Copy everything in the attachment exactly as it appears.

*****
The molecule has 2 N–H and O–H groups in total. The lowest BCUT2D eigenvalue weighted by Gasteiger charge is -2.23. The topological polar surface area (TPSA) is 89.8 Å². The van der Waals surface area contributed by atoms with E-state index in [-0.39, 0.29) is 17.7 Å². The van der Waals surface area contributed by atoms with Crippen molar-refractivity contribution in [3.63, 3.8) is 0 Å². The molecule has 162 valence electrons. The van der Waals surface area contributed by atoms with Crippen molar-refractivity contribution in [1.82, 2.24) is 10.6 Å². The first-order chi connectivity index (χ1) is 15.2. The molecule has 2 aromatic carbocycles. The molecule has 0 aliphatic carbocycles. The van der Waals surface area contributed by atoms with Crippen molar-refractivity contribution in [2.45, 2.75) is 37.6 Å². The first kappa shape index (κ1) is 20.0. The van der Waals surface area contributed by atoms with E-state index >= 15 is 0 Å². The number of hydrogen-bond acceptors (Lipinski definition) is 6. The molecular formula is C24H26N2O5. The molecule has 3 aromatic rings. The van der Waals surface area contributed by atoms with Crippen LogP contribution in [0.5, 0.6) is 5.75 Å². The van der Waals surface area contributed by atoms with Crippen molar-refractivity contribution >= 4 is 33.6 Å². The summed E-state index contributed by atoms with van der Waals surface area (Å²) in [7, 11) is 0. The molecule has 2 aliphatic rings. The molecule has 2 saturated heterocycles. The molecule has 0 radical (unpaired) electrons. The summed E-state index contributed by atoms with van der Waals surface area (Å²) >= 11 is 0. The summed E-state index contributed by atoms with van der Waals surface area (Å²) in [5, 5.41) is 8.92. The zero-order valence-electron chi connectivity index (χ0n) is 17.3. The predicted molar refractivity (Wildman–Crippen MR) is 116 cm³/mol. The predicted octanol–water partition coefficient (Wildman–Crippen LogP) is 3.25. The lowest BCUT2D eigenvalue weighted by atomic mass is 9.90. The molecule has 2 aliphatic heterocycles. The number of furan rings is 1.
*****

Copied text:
The molecule has 2 N–H and O–H groups in total. The lowest BCUT2D eigenvalue weighted by Gasteiger charge is -2.23. The topological polar surface area (TPSA) is 89.8 Å². The van der Waals surface area contributed by atoms with E-state index in [-0.39, 0.29) is 17.7 Å². The van der Waals surface area contributed by atoms with Crippen molar-refractivity contribution in [3.63, 3.8) is 0 Å². The molecule has 162 valence electrons. The van der Waals surface area contributed by atoms with Crippen molar-refractivity contribution in [1.82, 2.24) is 10.6 Å². The first-order chi connectivity index (χ1) is 15.2. The molecule has 2 aromatic carbocycles. The molecule has 0 aliphatic carbocycles. The van der Waals surface area contributed by atoms with Crippen molar-refractivity contribution in [2.45, 2.75) is 37.6 Å². The first kappa shape index (κ1) is 20.0. The van der Waals surface area contributed by atoms with E-state index >= 15 is 0 Å². The number of hydrogen-bond acceptors (Lipinski definition) is 6. The molecular formula is C24H26N2O5. The molecule has 3 aromatic rings. The van der Waals surface area contributed by atoms with Crippen LogP contribution in [0.5, 0.6) is 5.75 Å². The van der Waals surface area contributed by atoms with Crippen molar-refractivity contribution >= 4 is 33.6 Å². The summed E-state index contributed by atoms with van der Waals surface area (Å²) in [7, 11) is 0. The molecule has 2 aliphatic rings. The molecule has 2 saturated heterocycles. The molecule has 0 radical (unpaired) electrons. The summed E-state index contributed by atoms with van der Waals surface area (Å²) >= 11 is 0. The summed E-state index contributed by atoms with van der Waals surface area (Å²) in [5, 5.41) is 8.92. The zero-order valence-electron chi connectivity index (χ0n) is 17.3. The predicted molar refractivity (Wildman–Crippen MR) is 116 cm³/mol. The predicted octanol–water partition coefficient (Wildman–Crippen LogP) is 3.25. The lowest BCUT2D eigenvalue weighted by atomic mass is 9.90. The molecule has 2 aliphatic heterocycles. The number of furan rings is 1.